1. Treatment can indeed change personality. Average changes were in the small-to-medium range, suggesting they would be noticeable to the individual and people in his or her life. For example, a person who's easily upset may have an easier time handling stressors. The effects on personality were the same regardless of age or sex.
  2. Personality changes endured over time. Many of the studies the authors reviewed included a follow-up period after the treatment ended, lasting on average about 6 months. Treatment-related changes held steady or even increased during the follow-up interval, even a year or more later.
  3. Some personality traits were more responsive to treatment. The largest effect was on emotional stability (the reverse of neuroticism), the smallest on openness to experience. Extraversion showed the second greatest change. The authors note that these differences could reflect traits that are more likely to change, but could also reflect what the treatments were targeting. For example, treatment of anxiety or depression would focus on increasing emotional stability.
  4. A wide range of interventions led to personality change. Although cognitive behavioral and supportive therapies has slightly larger effects, other types of treatment were also effective, with medication showing the smallest effect.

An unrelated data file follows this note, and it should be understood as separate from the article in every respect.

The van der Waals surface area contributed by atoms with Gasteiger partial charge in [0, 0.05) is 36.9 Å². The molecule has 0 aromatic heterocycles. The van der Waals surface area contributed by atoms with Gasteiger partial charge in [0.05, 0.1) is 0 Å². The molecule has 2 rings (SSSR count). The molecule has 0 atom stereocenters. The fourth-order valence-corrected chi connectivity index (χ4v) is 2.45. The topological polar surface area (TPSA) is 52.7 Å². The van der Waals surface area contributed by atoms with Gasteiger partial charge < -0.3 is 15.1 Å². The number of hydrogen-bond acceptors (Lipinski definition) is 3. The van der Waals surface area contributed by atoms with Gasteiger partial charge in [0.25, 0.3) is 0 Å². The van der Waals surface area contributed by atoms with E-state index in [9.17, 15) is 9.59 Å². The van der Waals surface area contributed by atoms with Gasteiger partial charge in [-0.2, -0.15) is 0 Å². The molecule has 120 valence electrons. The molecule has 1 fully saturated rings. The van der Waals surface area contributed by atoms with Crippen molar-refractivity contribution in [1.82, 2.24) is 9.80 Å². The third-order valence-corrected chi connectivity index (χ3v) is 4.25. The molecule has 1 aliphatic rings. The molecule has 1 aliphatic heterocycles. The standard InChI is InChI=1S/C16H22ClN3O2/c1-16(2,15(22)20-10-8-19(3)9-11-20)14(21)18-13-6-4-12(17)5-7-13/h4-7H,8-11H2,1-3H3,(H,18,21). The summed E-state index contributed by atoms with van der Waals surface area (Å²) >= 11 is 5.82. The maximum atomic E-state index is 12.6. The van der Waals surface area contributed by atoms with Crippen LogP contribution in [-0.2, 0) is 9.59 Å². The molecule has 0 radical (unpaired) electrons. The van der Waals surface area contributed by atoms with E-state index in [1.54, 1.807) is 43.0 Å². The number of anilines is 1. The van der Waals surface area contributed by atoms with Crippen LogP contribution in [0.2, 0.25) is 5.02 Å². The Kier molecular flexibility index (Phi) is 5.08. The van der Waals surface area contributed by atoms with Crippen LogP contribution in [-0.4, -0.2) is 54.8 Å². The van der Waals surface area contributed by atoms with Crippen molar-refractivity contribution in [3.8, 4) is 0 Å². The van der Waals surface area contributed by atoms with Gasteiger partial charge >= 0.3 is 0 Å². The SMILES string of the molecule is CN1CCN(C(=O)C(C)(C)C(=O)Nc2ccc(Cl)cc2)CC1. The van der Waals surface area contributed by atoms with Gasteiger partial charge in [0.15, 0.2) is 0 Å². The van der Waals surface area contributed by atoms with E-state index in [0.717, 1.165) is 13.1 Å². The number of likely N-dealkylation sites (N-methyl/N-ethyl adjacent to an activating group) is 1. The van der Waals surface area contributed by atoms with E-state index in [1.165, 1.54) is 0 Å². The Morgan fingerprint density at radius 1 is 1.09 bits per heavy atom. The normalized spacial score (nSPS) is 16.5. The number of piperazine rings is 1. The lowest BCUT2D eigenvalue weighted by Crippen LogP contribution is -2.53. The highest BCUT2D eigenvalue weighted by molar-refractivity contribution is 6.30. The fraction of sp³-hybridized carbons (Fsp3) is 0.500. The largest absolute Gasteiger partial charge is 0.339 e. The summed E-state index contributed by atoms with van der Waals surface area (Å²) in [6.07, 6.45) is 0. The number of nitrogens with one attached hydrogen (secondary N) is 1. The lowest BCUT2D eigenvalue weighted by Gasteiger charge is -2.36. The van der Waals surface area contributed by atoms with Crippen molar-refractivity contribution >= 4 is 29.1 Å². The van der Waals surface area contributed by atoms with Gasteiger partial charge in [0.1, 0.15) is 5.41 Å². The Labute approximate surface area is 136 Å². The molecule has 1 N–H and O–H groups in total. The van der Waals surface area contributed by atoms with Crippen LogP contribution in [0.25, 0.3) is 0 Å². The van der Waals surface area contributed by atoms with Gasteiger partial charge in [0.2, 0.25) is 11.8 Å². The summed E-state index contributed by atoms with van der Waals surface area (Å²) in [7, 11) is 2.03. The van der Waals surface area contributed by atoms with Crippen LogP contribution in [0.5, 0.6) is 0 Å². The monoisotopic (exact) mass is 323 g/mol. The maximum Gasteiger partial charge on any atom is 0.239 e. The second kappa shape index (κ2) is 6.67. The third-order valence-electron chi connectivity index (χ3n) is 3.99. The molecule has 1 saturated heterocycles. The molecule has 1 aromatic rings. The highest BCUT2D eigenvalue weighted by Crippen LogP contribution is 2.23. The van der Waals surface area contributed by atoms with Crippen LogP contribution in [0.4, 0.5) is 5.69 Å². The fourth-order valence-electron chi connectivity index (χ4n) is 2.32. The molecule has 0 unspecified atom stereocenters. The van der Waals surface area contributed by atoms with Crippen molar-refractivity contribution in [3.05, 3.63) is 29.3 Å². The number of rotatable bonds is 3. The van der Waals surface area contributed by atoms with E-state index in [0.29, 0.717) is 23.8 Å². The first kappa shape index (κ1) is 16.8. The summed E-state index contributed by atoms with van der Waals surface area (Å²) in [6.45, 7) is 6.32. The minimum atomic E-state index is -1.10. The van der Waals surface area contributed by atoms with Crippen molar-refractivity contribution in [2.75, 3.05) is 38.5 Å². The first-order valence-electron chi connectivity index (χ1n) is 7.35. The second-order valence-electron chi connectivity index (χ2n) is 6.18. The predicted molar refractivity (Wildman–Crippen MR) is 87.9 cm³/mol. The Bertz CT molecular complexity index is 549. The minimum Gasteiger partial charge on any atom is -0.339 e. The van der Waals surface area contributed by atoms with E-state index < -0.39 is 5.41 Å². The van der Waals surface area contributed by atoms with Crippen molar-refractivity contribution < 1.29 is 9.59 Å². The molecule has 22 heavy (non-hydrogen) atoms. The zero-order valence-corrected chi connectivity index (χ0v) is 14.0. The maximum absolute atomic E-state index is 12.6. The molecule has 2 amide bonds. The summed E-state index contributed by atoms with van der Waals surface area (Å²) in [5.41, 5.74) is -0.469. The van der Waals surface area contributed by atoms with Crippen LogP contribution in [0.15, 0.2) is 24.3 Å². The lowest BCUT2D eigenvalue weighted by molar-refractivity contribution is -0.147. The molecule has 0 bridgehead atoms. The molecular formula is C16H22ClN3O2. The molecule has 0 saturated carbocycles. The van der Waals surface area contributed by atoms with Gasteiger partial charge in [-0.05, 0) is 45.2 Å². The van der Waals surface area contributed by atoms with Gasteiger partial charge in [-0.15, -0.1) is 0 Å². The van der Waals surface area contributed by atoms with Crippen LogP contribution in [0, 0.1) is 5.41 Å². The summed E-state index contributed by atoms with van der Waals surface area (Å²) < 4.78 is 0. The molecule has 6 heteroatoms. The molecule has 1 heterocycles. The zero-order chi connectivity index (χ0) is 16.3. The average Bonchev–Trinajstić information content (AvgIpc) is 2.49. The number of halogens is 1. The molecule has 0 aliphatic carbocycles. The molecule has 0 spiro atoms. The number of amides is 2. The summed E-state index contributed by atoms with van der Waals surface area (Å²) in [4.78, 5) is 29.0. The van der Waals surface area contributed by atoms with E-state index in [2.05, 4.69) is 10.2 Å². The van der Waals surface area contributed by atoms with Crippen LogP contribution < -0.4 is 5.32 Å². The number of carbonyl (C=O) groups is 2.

5. Amount of change depended on what the treatment was for. People being treated for anxiety and personality disorders (not surprisingly) changed the most, while those receiving treatment for eating and substance use disorders showed the least personality change.

What are the implications of these findings? First, as the authors note, they suggest that personality change can happen relatively quickly. Additional analyses showed that treatment needed to last for at least 4 weeks to significantly affect personality. However, after 8 weeks, additional treatment did not lead to greater change.

The authors had an important caveat: It's possible that a person's personality may have changed as a result of the condition that brought the person to treatment. For example, an episode of depression may have significantly decreased a person's level of emotional stability.

Source: Katii Bishop/Pexels